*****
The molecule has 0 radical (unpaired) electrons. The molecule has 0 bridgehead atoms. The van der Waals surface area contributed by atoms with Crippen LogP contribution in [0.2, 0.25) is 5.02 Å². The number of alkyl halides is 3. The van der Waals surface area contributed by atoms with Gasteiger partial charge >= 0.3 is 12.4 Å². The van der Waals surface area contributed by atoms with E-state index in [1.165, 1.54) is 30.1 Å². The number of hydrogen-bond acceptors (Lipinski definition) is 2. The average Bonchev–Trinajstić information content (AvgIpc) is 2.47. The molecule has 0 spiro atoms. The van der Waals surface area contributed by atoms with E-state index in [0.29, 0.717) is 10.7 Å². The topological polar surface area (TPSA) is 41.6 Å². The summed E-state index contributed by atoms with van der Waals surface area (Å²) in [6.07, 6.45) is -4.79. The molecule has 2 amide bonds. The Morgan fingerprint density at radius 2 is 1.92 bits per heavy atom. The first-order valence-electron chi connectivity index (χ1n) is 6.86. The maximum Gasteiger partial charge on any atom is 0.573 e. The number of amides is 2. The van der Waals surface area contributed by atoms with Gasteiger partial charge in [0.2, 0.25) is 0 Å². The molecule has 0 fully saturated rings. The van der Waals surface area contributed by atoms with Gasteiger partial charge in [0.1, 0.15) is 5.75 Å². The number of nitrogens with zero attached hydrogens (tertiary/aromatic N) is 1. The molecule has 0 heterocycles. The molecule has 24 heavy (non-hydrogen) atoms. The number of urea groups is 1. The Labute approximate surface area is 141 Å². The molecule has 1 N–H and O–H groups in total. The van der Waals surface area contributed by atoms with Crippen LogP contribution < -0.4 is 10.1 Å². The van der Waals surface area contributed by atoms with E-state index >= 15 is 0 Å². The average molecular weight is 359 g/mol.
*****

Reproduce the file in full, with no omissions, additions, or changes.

The molecule has 0 radical (unpaired) electrons. The molecule has 0 bridgehead atoms. The van der Waals surface area contributed by atoms with Crippen LogP contribution in [0.2, 0.25) is 5.02 Å². The number of alkyl halides is 3. The van der Waals surface area contributed by atoms with Gasteiger partial charge >= 0.3 is 12.4 Å². The van der Waals surface area contributed by atoms with E-state index in [1.165, 1.54) is 30.1 Å². The number of hydrogen-bond acceptors (Lipinski definition) is 2. The average Bonchev–Trinajstić information content (AvgIpc) is 2.47. The molecule has 0 spiro atoms. The van der Waals surface area contributed by atoms with E-state index in [0.29, 0.717) is 10.7 Å². The topological polar surface area (TPSA) is 41.6 Å². The summed E-state index contributed by atoms with van der Waals surface area (Å²) in [6.07, 6.45) is -4.79. The molecule has 2 amide bonds. The Morgan fingerprint density at radius 2 is 1.92 bits per heavy atom. The first-order valence-electron chi connectivity index (χ1n) is 6.86. The maximum Gasteiger partial charge on any atom is 0.573 e. The number of amides is 2. The van der Waals surface area contributed by atoms with Gasteiger partial charge in [0.2, 0.25) is 0 Å². The molecule has 0 fully saturated rings. The van der Waals surface area contributed by atoms with Gasteiger partial charge in [0.1, 0.15) is 5.75 Å². The number of nitrogens with zero attached hydrogens (tertiary/aromatic N) is 1. The molecule has 0 heterocycles. The molecule has 24 heavy (non-hydrogen) atoms. The number of urea groups is 1. The Labute approximate surface area is 141 Å². The molecule has 1 N–H and O–H groups in total. The van der Waals surface area contributed by atoms with Crippen LogP contribution < -0.4 is 10.1 Å². The van der Waals surface area contributed by atoms with E-state index >= 15 is 0 Å². The average molecular weight is 359 g/mol.